High HTLV-I proviral loads have been demonstrated in patients with HAM/TSP27 and have been correlated with high immune responses, such as HTLV-I–specific cytotoxic T lymphocytes (CTLs)34 and anti–HTLV-I antibody.27 This elevated HTLV-I proviral load and high immune response have been suggested to play a role in HTLV-I–associated disease pathogenesis.35 36 It was originally believed that these high HTLV-I–specific immune responses were solely driven by HTLV-I–infected CD4+ T cells, which are elevated in patients with HAM/TSP.27 In vivo, HTLV-I–infected CD4+ T cells (helper T cells) were thought to become activated and present immunodominant viral peptides37 that stimulate virus-specific CD8+ CTLs. This high frequency of circulating HTLV-I–specific CTLs could then lyse these expanded, activated HTLV-I–infected CD4+ T cells, keeping the circulating viral infection in check.28 If virus-specific CTL recognition of antigen were to occur in a target organ containing HTLV-I–infected cells (heretofore thought only to be inflammatory HTLV-I–infected CD4+ T cells), then an immunopathologic process could ensue.35 36 38

The results in this report provide evidence that, similar to HTLV-I–infected CD4+ T cells, CD8+ T cells in PBMCs of HAM/TSP patients are infected with HTLV-I and are capable of expressing viral protein, including HTLV-I Tax. This protein is known to transactivate both viral and host genes, including IL-2, IL-2 receptor (IL2r),22 and IL-15.39 The transactivation of IL-15 by HTLV-I Tax is of particular interest because this newly described cytokine has been reported to be involved in the maintenance and expansion of memory CD8+ T cells.40 HTLV-I–infected CD8+ T cells may therefore have a role as a significant viral reservoir in vivo and may also drive the high HTLV-I–specific immune response observed in patients with HAM/TSP. It remains to be seen whether comparable levels of HTLV-I–infected CD8+ cells are also observed in ATL patients. This newly reported CD8+ cell tropism should be studied to clarify the pathogenesis of HTLV-I–associated disease and has implications for the therapy of HTLV-I–mediated disorders and other human retroviruses.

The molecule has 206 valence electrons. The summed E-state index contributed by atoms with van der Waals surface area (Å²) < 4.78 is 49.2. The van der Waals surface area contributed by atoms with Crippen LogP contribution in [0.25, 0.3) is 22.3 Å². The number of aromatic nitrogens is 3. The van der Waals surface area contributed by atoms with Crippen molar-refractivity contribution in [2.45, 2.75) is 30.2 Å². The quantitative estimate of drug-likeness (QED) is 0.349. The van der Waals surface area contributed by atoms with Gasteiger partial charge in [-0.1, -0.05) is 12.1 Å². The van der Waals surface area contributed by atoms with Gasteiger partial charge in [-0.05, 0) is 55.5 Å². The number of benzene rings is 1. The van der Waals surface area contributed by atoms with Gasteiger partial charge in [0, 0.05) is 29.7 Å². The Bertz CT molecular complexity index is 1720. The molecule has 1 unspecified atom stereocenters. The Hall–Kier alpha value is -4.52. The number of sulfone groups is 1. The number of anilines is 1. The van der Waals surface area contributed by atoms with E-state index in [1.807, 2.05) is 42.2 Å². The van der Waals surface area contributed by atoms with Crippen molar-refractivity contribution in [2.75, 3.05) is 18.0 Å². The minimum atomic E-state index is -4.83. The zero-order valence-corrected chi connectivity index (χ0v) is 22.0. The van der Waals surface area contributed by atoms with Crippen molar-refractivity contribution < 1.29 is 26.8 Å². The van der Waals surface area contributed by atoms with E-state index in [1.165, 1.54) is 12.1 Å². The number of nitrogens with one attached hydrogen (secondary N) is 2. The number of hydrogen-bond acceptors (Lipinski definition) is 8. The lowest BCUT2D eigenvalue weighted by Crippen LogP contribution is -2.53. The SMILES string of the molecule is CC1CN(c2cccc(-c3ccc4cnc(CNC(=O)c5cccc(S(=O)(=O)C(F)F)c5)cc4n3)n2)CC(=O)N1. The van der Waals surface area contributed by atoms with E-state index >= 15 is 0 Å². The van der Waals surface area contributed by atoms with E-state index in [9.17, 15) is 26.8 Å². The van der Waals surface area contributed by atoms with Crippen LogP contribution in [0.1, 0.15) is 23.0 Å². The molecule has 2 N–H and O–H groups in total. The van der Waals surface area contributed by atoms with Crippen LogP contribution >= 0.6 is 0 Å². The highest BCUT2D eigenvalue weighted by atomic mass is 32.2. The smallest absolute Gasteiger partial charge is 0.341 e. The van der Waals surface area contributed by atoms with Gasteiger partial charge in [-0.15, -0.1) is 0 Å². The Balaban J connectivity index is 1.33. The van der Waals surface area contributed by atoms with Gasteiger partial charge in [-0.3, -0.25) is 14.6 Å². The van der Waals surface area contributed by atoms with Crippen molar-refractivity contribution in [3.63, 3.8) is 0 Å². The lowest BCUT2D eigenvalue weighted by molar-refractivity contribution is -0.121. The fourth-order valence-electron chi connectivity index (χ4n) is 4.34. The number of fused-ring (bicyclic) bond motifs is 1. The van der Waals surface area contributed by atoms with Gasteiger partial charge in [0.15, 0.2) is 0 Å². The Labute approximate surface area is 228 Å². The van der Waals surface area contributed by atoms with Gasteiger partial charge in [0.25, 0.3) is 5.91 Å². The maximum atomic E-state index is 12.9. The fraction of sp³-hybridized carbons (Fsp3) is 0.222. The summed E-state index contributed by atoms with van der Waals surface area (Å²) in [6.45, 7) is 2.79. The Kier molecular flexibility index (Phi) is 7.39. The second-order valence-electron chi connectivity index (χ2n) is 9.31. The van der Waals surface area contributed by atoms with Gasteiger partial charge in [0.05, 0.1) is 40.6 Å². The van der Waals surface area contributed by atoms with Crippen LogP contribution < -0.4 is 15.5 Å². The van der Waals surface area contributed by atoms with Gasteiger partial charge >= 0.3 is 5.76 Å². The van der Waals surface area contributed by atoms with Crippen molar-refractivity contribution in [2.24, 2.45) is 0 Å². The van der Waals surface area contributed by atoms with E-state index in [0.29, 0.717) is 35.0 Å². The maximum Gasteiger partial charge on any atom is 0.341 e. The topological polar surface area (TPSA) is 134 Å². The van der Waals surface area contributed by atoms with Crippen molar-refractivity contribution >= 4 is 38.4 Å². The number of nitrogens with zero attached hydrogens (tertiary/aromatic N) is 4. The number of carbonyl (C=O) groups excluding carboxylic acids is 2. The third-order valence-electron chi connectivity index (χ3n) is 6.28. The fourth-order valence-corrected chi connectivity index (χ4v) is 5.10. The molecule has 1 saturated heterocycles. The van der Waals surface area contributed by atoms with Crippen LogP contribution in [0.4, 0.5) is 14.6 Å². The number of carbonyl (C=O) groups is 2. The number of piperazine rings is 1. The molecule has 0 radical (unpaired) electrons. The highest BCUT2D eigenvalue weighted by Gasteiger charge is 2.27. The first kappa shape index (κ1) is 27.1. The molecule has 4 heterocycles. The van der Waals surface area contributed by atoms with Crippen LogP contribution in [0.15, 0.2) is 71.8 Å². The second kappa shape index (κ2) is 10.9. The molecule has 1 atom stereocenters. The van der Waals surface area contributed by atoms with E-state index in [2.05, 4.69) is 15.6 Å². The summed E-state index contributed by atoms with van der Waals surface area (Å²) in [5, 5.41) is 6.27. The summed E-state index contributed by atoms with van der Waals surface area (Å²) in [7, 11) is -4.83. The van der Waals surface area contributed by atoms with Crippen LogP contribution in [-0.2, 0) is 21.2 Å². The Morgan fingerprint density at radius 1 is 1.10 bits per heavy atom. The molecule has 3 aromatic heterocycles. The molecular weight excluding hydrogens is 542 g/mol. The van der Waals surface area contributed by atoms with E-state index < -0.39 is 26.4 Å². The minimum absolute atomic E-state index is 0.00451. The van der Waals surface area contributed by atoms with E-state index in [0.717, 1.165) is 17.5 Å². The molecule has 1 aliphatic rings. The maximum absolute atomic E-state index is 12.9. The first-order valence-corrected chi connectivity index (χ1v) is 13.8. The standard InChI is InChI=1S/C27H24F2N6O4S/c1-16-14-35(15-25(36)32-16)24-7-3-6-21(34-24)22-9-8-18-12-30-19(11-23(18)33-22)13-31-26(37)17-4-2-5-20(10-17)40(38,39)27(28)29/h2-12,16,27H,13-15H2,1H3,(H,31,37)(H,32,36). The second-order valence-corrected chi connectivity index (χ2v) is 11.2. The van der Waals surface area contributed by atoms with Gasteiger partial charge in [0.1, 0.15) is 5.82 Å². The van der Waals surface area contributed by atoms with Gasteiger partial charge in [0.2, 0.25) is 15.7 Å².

We thank Ms Samantha S. Soldan (National Institute of Neurological Disorders and Stroke, Bethesda, MD) for critical comments on this manuscript.


  • Steven Jacobson, Viral Immunology Section, Neuroimmunology Branch, National Institute of Neurological Disorders and Stroke, National Institutes of Health, Bldg 10, Rm 5B-16, 9000 Rockville Pike, Bethesda, MD 20892; e-mail: jacobsons{at}

  • The publication costs of this article were defrayed in part by page charge payment. Therefore, and solely to indicate this fact, this article is hereby marked “advertisement” in accordance with 18 U.S.C. section 1734.

  • Submitted March 22, 2001.
  • Accepted May 10, 2001.